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Will I Have to Go to Court for a Medical Malpractice Case?

October 9, 2023

Many medical malpractice victims never go to court. Research shows that roughly 95% of medical malpractice insurance claims settle before the start of trial. So, there’s a one in 20 chance of ending up in court.

However, those odds don’t mean that your medical malpractice attorney won’t be required to file a lawsuit. Most medical malpractice claims that settle prior to trial do so after the attorney has filed a lawsuit against the medical provider. Often cases don’t resolve until the case is near a trial date. This shows them that you’re serious about pursuing the compensation you deserve, and that they can’t avoid making a serious settlement.

You Must Be Prepared

While you may never wind up in court, you and your attorney must be prepared to go to trial. Once the complaint, affidavit(s), summons, and answer have been filed in the appropriate court, the parties may start the discovery process. This is a lengthy procedure and is aimed at providing disclosure between both sides of a lawsuit that allows the parties to know what to expect at trial. Each side may obtain discovery by:

  • Depositions;
  • Written interrogatories;
  • Requests for admission;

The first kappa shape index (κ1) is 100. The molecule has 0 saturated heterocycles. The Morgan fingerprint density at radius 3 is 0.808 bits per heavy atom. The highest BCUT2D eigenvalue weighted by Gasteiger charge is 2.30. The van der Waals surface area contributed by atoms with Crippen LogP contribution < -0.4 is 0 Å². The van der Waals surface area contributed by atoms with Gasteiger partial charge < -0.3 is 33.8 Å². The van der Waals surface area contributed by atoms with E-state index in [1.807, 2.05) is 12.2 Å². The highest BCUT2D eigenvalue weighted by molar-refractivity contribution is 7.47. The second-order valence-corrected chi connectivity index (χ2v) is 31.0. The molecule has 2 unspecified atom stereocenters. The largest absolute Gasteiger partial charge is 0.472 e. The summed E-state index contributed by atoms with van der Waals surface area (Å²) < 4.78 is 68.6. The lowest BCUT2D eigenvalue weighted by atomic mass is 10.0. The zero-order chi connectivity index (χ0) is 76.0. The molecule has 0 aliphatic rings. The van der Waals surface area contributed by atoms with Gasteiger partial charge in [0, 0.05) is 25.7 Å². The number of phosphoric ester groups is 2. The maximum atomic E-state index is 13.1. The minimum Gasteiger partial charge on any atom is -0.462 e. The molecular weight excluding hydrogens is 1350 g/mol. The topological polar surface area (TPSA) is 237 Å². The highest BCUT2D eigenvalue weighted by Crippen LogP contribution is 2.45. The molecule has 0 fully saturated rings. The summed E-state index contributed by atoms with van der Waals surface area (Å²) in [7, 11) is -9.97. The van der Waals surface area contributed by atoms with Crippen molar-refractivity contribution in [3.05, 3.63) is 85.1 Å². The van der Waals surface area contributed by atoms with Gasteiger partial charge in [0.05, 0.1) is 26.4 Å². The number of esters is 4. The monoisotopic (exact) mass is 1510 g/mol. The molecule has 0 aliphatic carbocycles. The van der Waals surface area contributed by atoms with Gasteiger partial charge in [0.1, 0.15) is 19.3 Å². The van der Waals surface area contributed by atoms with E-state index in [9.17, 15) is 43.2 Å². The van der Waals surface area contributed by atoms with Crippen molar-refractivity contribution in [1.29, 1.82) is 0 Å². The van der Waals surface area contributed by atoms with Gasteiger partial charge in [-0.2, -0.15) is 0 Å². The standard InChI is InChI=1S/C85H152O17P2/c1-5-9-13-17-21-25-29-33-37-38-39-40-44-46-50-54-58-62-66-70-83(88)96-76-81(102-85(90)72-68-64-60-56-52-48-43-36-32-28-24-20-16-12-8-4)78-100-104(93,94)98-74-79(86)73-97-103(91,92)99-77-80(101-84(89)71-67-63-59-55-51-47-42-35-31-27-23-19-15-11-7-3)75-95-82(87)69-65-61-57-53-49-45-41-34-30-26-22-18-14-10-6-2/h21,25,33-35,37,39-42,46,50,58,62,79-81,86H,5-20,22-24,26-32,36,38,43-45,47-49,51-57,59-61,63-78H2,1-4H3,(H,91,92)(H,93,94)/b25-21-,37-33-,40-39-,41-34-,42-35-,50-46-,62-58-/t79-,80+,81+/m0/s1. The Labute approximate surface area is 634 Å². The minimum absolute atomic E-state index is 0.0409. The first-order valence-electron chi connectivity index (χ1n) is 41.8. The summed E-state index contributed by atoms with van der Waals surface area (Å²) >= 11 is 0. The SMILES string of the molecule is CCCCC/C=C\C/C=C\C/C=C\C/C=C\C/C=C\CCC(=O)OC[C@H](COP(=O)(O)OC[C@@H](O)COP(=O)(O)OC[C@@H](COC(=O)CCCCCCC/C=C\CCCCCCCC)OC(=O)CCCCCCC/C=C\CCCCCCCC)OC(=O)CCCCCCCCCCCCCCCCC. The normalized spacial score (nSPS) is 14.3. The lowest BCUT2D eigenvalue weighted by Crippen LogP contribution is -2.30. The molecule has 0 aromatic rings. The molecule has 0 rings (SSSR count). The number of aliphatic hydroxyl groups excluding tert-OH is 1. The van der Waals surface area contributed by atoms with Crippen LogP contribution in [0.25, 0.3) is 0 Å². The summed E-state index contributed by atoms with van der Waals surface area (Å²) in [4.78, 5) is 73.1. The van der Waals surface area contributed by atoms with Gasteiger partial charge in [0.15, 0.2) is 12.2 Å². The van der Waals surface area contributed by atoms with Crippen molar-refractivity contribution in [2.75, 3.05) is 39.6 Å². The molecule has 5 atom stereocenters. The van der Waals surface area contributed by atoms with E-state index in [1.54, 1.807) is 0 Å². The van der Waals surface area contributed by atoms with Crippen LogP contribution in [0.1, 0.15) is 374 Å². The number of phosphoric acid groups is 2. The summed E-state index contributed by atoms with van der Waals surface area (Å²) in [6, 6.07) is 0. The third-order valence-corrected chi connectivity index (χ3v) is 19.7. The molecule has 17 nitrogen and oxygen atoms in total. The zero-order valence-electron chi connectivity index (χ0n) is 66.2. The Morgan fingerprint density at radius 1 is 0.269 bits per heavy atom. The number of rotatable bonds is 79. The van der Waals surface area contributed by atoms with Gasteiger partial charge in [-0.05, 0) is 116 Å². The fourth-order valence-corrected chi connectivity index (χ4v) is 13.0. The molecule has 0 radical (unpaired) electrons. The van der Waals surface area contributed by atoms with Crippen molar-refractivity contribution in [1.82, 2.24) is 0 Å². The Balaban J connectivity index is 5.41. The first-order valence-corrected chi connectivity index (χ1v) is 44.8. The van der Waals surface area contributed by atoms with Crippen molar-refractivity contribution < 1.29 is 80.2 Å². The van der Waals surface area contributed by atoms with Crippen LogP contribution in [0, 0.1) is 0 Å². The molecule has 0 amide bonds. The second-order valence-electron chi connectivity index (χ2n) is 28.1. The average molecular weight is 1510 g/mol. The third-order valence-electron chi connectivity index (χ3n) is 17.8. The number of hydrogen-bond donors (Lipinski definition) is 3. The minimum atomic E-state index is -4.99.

• Production of documents; and
  • Physical or mental examinations.

As part of the discovery process, you’ll be expected to attend your own deposition. A deposition is sworn testimony outside of court. This typically takes place in your attorney’s office with your attorney present.

There are a number of other events that may take place. There could be a mediation before the trial date. You’ll have to attend mediation, which is a flexible dispute resolution process in which an impartial third party facilitates negotiations between parties to help them devise their own, mutually acceptable solution.

In addition, you will have to attend a pretrial conference before the Judge. This meeting helps the judge manage the case and set a timeline for concluding all the pre-trial activities. The judge may also set a tentative trial date at that time. Judges also use pre-trial conferences to encourage the parties to settle. At this conference, the judge and the attorneys may review the evidence and clarify the issues in dispute.

There can be many motions filed by both sides which require a response. Your attorney must be ready to attend hearings on these motions and argue your case.

If the parties don’t settle, you’ll have to attend the trial.

Note that a settlement doesn’t usually say anyone was wrong in the case. Also, a settlement need not settle the entire case; a portion of a case can be settled, with the remaining issues left to be resolved by a jury.

Contact Experienced Medical Malpractice Attorneys

Mistakes by healthcare professionals can lead to further injury, illness, and death. Having an experienced law firm that’s prepared to represent you is essential.

For a free consultation with an experienced medical malpractice attorney in Michigan, contact Buchanan Firm.

Our firm proudly serves people all across Michigan, including major cities like Grand Rapids, Muskegon, Detroit, Lansing, Holland, St. Joe, and Ann Arbor, and rural towns such as Lowell, Ada, Rockford, Fremont, Newaygo, Grand Haven, and Cedar Springs. We will meet you after hours, at home, or in the hospital to accommodate you.

Contact us today.